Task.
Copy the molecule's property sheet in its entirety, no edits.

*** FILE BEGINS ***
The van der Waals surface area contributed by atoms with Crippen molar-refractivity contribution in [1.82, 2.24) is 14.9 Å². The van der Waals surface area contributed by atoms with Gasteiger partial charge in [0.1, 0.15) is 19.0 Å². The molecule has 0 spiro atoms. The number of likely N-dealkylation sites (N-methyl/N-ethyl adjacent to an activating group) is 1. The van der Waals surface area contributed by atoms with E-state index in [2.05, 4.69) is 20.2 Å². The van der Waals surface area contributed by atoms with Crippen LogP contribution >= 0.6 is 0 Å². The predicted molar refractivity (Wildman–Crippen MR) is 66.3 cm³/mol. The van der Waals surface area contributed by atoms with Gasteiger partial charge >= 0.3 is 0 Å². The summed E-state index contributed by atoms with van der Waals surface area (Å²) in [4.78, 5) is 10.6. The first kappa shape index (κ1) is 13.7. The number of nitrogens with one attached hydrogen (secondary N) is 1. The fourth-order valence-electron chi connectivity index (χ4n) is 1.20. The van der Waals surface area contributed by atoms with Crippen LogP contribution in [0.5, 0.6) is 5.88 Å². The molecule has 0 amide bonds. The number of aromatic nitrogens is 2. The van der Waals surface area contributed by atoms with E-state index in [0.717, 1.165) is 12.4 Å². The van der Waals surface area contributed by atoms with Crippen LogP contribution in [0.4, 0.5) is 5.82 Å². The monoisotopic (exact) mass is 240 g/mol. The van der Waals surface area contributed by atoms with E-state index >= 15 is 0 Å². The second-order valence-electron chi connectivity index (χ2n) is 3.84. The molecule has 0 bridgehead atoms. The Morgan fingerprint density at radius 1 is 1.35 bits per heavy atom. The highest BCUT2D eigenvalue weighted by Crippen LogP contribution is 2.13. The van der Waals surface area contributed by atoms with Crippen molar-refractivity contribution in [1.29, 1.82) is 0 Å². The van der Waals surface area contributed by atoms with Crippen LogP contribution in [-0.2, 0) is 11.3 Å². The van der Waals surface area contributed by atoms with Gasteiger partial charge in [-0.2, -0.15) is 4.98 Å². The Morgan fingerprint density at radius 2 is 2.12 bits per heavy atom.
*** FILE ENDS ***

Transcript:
The van der Waals surface area contributed by atoms with Crippen molar-refractivity contribution in [1.82, 2.24) is 14.9 Å². The van der Waals surface area contributed by atoms with Gasteiger partial charge in [0.1, 0.15) is 19.0 Å². The molecule has 0 spiro atoms. The number of likely N-dealkylation sites (N-methyl/N-ethyl adjacent to an activating group) is 1. The van der Waals surface area contributed by atoms with E-state index in [2.05, 4.69) is 20.2 Å². The van der Waals surface area contributed by atoms with Crippen LogP contribution >= 0.6 is 0 Å². The predicted molar refractivity (Wildman–Crippen MR) is 66.3 cm³/mol. The van der Waals surface area contributed by atoms with Gasteiger partial charge >= 0.3 is 0 Å². The summed E-state index contributed by atoms with van der Waals surface area (Å²) in [4.78, 5) is 10.6. The first kappa shape index (κ1) is 13.7. The number of nitrogens with one attached hydrogen (secondary N) is 1. The fourth-order valence-electron chi connectivity index (χ4n) is 1.20. The van der Waals surface area contributed by atoms with Crippen LogP contribution in [0.5, 0.6) is 5.88 Å². The molecule has 0 amide bonds. The number of aromatic nitrogens is 2. The van der Waals surface area contributed by atoms with E-state index in [0.717, 1.165) is 12.4 Å². The van der Waals surface area contributed by atoms with Crippen LogP contribution in [0.4, 0.5) is 5.82 Å². The monoisotopic (exact) mass is 240 g/mol. The van der Waals surface area contributed by atoms with E-state index >= 15 is 0 Å². The second-order valence-electron chi connectivity index (χ2n) is 3.84. The molecule has 0 bridgehead atoms. The Morgan fingerprint density at radius 1 is 1.35 bits per heavy atom. The highest BCUT2D eigenvalue weighted by Crippen LogP contribution is 2.13. The van der Waals surface area contributed by atoms with Crippen molar-refractivity contribution in [1.29, 1.82) is 0 Å². The van der Waals surface area contributed by atoms with Crippen LogP contribution in [-0.2, 0) is 11.3 Å². The van der Waals surface area contributed by atoms with Gasteiger partial charge in [-0.2, -0.15) is 4.98 Å². The Morgan fingerprint density at radius 2 is 2.12 bits per heavy atom.